Toyota Finds ‘Extreme’ Test Site for New Self-Driving Car
Toyota Research Institute (TRI) will test its Platform 2.1 autonomous driving system at California’s GoMentum Station. TRI said "GoMentum’s varied terrain, and real-life infrastructure including roads, bridges, tunnels, intersections and parking lots provide the environment needed to accelerate testing of" autonomous vehicles.
The Toyota Research Institute (TRI) has found a new location to put its Platform 2.1 autonomous driving system to the test. TRI has signed an agreement with California’s GoMentum Station, a site in Concord that has 20 miles of paved roads on a 5,000-acre former U.S. Navy weapons station.
Not only is the testing site close to TRI’s headquarters in Los Altos, Calif., the company says “GoMentum Station augments TRI’s public road testing with testing of extreme driving events that are unsafe to conduct on public roads. GoMentum’s varied terrain, and real-life infrastructure including roads, bridges, tunnels, intersections and parking lots provide the environment needed to accelerate testing of the ‘difficult miles’ needed to advance both Guardian and Chauffeur.”
Guardian and Chauffeur represent TRI’s two-prong approach to autonomous vehicles, both of which use a modified Lexus LS 600hL with two steering wheels. Guardian is essentially a driver-assist mode in which the human maintains control of the car, and the automated driving system operates in the background, monitoring for potential crash situations. It can intervene to protect vehicle occupants when needed.
Chauffeur mode is TRI’s research into a Level 4/Level 5 autonomous vehicle where the car drives itself. Both driving modes include a high-fidelity LIDAR system from startup Luminar and a much denser point cloud to better detect objects.
As for the two steering wheels, TRI said “this setup allows the research team to probe effective methods of transferring vehicle control between the human driver and the autonomous system in a range of challenging scenarios. It also helps with development of machine learning algorithms that can learn from expert human drivers and provide coaching to novice drivers.”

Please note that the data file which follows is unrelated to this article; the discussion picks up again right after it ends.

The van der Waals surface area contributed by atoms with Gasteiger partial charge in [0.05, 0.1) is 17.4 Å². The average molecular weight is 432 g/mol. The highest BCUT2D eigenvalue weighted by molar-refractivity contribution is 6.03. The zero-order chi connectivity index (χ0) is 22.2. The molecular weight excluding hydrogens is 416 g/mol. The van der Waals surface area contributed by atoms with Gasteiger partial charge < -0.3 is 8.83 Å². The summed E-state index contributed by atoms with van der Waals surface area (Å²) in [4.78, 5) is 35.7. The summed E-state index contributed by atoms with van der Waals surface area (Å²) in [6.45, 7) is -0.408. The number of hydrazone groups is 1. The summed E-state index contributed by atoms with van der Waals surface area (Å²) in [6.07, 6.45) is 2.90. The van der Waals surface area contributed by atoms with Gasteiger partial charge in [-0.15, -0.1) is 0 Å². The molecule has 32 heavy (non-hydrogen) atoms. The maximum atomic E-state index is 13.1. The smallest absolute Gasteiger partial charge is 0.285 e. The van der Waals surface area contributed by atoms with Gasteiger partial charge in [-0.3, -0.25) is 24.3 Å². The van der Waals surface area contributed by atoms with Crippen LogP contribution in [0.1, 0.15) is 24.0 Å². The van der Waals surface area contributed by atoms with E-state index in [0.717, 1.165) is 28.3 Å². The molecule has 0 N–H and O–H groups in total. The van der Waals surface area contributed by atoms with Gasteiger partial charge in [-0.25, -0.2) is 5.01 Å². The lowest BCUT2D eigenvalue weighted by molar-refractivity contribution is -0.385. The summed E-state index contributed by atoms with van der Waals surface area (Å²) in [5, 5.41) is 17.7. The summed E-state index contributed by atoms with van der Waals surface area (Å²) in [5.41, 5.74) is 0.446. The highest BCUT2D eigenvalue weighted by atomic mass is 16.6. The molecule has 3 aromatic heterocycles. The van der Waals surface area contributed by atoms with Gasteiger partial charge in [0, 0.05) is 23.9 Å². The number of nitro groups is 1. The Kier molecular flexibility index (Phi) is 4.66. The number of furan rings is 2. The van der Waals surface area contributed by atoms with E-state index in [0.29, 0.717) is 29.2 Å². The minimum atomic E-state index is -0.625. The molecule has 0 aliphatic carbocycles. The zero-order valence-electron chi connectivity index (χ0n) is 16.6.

At CES 2017, TRI CEO Gill Pratt, winner of the 2017 Engelberger Robotics Awards for Leadership, said fully autonomous cars are “not even close.” One of the major issues is the hand-off of control between the autonomous driving system and the human. A car driving 65 MPH travels around 100 feet every second, Pratt said. To give a disengaged driver 15 seconds of warning in a car traveling at that speed, the car must spot trouble about 1500 feet away. That’s extremely hard to guarantee, and unlikely to be achieved soon.
To keep humans engaged in autonomous vehicles, Toyota unveiled at CES 2017 its Yui platform that uses artificial intelligence to measure one’s mood and engage in chitchat and more. Yui can also use light, sound, and even touch throughout the car’s cabin to relay critical information to the driver.
Toyota plans to start testing a car equipped with Yui on Japanese roads in 2020.
While some companies, such as Tesla, Uber, and Alphabet’s Waymo, are working on fully autonomous vehicles that they predict will be commonplace on roads soon, Toyota has taken a different approach.
“We believe that autonomy will be an increasingly important part of the automotive landscape, but drivers are likely to be a significant part for decades,” Jim Adler, managing director of Toyota AI Ventures and a RoboBusiness 2017 speaker, said. “We think the transition will be gradual, but it will happen.”
TRI launched in Silicon Valley in 2016, with two additional facilities opening in Massachusetts and Michigan.